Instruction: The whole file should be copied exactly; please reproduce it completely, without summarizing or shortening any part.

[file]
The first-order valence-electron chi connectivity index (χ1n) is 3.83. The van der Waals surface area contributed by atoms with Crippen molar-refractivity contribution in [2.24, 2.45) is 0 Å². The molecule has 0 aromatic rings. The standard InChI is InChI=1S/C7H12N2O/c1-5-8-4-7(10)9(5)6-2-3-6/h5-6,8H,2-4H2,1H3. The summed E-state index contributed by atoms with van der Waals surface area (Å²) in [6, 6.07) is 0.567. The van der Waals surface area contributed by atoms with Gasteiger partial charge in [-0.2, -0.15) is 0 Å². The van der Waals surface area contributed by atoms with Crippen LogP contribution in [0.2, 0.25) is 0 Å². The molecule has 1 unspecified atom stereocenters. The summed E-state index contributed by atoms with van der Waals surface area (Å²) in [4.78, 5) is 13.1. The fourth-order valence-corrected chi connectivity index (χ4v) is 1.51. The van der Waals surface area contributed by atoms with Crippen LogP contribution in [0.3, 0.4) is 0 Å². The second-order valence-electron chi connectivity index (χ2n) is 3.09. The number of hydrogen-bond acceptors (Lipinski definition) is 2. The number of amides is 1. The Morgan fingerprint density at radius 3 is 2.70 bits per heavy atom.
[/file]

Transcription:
The first-order valence-electron chi connectivity index (χ1n) is 3.83. The van der Waals surface area contributed by atoms with Crippen molar-refractivity contribution in [2.24, 2.45) is 0 Å². The molecule has 0 aromatic rings. The standard InChI is InChI=1S/C7H12N2O/c1-5-8-4-7(10)9(5)6-2-3-6/h5-6,8H,2-4H2,1H3. The summed E-state index contributed by atoms with van der Waals surface area (Å²) in [6, 6.07) is 0.567. The van der Waals surface area contributed by atoms with Gasteiger partial charge in [-0.2, -0.15) is 0 Å². The van der Waals surface area contributed by atoms with Crippen LogP contribution in [0.2, 0.25) is 0 Å². The molecule has 1 unspecified atom stereocenters. The summed E-state index contributed by atoms with van der Waals surface area (Å²) in [4.78, 5) is 13.1. The fourth-order valence-corrected chi connectivity index (χ4v) is 1.51. The van der Waals surface area contributed by atoms with Crippen LogP contribution in [0.3, 0.4) is 0 Å². The second-order valence-electron chi connectivity index (χ2n) is 3.09. The number of hydrogen-bond acceptors (Lipinski definition) is 2. The number of amides is 1. The Morgan fingerprint density at radius 3 is 2.70 bits per heavy atom.